April 21, 2020

5 Ways a Bad Back Cover Blurb Can Kill a Good Book

By Paul Goat Allen

This may sound crazy but the back cover blurb for your novel—essentially a synoptic teaser—just may be the most important part of your self-published book. Here’s why:
Some readers out there will buy a book solely on cover art—and cover art is hugely significant for that reason—but the vast majority will read the book’s back cover blurb (or overview if they’re purchasing online) to see if the storyline sounds interesting.

Think of your blurb as a street sign outside of a newly opened restaurant promoting the establishment’s specialties. If the sign is effective, passersby will enter the restaurant and sample its culinary offerings. If it’s not effective, they’ll just keep walking.

Your blurb is that sidewalk sign. It is your very limited time—sometimes just a few seconds—to get potential readers interested in your book.

Do you want to guarantee that no one will buy your book except for family members and friends? It’s easy—just write a crappy blurb. If you don’t think that you can produce a truly terrible back cover blurb, here are five helpful hints:

1. Just don’t write one

Skip the whole thing entirely. That way, potential readers will have absolutely nothing to go on except the title and cover art. (Believe it or not, I’ve seen more than a few self-published books with no blurb whatsoever—just blank space.)

2. Write a blurb that is almost as long as the book

This is almost as bad as no blurb at all. I’ve reviewed self-published novels where the back cover is filled—top to bottom—with rambling blurbs. An effective blurb is short and sweet; it’s called a teaser for a reason. Don’t go into too much detail here: identify the category (mystery, romance, thriller, etc.), introduce your potential readers to your central character or characters, describe concisely the conflict, and end the blurb with a thought-provoking sentence. This is the bait that ideally will hook your reader.

Below are four prime examples of effective blurbs. All of these novels were exceptional—and all had impressively strong back cover copy.

The back cover blurb on Merritt Grave’s military science fiction adventure Lakes of Mars (2019) instantly hooks the reader with a great first sentence: “Aaron Sheridan doesn’t want to live anymore.”

Mark Lunde’s The Phantom of Witch’s Tree (2018) identifies the novel’s category with a back cover blurb that perfectly describes the book as a “novel that shatters all the shoot-‘em-up conventions of the traditional western as it shifts seamlessly between dark fantasy, horror, and the supernatural, unleashing a wild ride through an Old West never before experienced.”

Jaye Wells ends her back cover blurb of Meridian Six—an apocalyptic thriller that she self-published in 2013—with the ultimate teaser: “When the world is at war, freedom is a luxury paid for with blood.”

Brian James Gage ends his back cover blurb of The Nosferatu Conspiracy—a dark blend of occult fantasy, alternate history, and apocalyptic fiction revolving around a vampiric Rasputin that he self-published earlier this year—with a great teaser: “History is a lie. The truth will be exposed.”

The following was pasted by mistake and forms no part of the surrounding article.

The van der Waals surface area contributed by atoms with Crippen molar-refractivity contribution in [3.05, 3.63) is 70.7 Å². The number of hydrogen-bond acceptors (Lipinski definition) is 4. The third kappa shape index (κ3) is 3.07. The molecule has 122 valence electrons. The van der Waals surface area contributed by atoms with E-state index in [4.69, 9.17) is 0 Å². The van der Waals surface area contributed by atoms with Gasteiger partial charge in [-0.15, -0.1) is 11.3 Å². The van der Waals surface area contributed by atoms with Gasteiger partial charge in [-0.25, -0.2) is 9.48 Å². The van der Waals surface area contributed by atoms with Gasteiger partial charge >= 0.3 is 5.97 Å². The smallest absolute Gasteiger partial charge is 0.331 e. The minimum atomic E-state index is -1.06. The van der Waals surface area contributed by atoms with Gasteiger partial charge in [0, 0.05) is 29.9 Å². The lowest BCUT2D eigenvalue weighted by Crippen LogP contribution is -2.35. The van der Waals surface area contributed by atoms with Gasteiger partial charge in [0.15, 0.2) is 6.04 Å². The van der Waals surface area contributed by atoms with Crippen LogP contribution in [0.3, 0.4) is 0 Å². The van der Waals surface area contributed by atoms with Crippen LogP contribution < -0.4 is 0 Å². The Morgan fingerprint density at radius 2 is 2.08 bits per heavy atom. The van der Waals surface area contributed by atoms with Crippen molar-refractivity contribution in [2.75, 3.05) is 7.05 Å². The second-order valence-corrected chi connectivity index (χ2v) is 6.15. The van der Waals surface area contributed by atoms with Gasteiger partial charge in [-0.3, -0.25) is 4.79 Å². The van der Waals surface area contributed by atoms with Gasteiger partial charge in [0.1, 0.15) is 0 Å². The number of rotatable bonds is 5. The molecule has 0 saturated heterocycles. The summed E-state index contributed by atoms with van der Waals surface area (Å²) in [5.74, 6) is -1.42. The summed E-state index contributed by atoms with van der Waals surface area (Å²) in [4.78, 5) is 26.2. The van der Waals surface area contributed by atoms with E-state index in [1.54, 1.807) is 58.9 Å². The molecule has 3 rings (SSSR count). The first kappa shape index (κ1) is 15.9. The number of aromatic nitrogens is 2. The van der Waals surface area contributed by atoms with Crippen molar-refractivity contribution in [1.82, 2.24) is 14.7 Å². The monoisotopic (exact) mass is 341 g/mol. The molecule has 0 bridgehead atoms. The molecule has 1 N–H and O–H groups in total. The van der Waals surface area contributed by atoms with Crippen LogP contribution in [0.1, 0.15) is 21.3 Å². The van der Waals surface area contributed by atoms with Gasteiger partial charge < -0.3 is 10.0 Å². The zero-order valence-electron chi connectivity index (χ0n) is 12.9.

3. Use an excerpt from the novel as your blurb

This is risky business as far as I’m concerned. I have seen this idea work on a few books, but it fails more often than not. And although this may not be the case, it makes the author seem unmotivated—too lazy to write a good back cover teaser. You want your book to look absolutely polished, and having a well-written and compelling blurb gives the reader an indication of what’s to come.

4. Use the blurb to stroke you own ego

This is a big one for me. When I’m browsing through self-published books or ebooks online looking for something to review and come across an overview that is less about the novel and more about the author, I cringe—and never review the book.

I don’t want to come across as rude here, but I don’t care about how many degrees you have or how many stories you wrote when you were in grade school or what your hobbies are or how many pets you have. If it doesn’t directly pertain to the novel or the inspiration behind writing the novel, don’t share it. It’s about the story, not you.

5. Take all the passion out of it

A back cover blurb, or ebook overview, is not just a synopsis. And this is the biggest misconception for self-published authors. The majority of self-published books I read have a clinical synopsis for a blurb. That’s adequate but more often than not, these lack passion and power… that hook that I mentioned earlier. You’re excited about your book, right? The blurb is your chance to get others excited too. Convey that passion through the blurb!

The bottom line here is this: the back cover blurb shouldn’t be an afterthought. It is hugely important and should be as polished and powerful as the actual novel.

Paul Goat Allen has been reviewing books for more than 25 years. In addition to BlueInk Review, his work has appeared with BarnesandNoble.com, The Chicago Tribune, Publishers Weekly, Kirkus, and more. He also teaches in Seton Hill University’s Writing Popular Fiction graduate writing program. Readers of this blog are offered a $50 discount on a BlueInk review by using the “key code” Allen. (This in no way guarantees a review by Allen.)

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